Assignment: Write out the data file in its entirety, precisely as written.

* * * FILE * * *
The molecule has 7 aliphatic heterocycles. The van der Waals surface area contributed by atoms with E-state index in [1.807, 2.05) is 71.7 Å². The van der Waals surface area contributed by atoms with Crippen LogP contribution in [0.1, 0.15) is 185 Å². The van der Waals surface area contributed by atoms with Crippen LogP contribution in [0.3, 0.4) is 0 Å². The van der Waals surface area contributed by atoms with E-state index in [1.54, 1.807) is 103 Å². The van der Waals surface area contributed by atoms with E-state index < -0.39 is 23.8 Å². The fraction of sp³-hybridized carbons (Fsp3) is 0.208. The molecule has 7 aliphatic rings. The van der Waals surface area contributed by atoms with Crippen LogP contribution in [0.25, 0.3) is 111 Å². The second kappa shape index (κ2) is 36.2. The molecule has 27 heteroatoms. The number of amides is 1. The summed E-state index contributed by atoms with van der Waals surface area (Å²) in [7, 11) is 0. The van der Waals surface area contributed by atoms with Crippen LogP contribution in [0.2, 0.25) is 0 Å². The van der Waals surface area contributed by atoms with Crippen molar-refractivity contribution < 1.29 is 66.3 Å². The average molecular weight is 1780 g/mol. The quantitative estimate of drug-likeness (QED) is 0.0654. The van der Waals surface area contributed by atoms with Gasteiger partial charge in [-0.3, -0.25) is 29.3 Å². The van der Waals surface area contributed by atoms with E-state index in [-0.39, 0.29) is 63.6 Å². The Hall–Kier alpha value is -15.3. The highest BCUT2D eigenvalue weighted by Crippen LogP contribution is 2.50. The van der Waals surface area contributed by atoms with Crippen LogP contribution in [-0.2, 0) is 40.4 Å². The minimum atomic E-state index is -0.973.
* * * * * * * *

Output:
The molecule has 7 aliphatic heterocycles. The van der Waals surface area contributed by atoms with E-state index in [1.807, 2.05) is 71.7 Å². The van der Waals surface area contributed by atoms with Crippen LogP contribution in [0.1, 0.15) is 185 Å². The van der Waals surface area contributed by atoms with Crippen LogP contribution in [0.3, 0.4) is 0 Å². The van der Waals surface area contributed by atoms with E-state index in [1.54, 1.807) is 103 Å². The van der Waals surface area contributed by atoms with E-state index < -0.39 is 23.8 Å². The fraction of sp³-hybridized carbons (Fsp3) is 0.208. The molecule has 7 aliphatic rings. The van der Waals surface area contributed by atoms with Crippen LogP contribution in [0.25, 0.3) is 111 Å². The second kappa shape index (κ2) is 36.2. The molecule has 27 heteroatoms. The number of amides is 1. The summed E-state index contributed by atoms with van der Waals surface area (Å²) in [7, 11) is 0. The van der Waals surface area contributed by atoms with Crippen LogP contribution in [0.2, 0.25) is 0 Å². The van der Waals surface area contributed by atoms with Crippen molar-refractivity contribution < 1.29 is 66.3 Å². The average molecular weight is 1780 g/mol. The quantitative estimate of drug-likeness (QED) is 0.0654. The van der Waals surface area contributed by atoms with Gasteiger partial charge in [-0.3, -0.25) is 29.3 Å². The van der Waals surface area contributed by atoms with E-state index in [-0.39, 0.29) is 63.6 Å². The Hall–Kier alpha value is -15.3. The highest BCUT2D eigenvalue weighted by Crippen LogP contribution is 2.50. The van der Waals surface area contributed by atoms with Crippen LogP contribution in [-0.2, 0) is 40.4 Å². The minimum atomic E-state index is -0.973.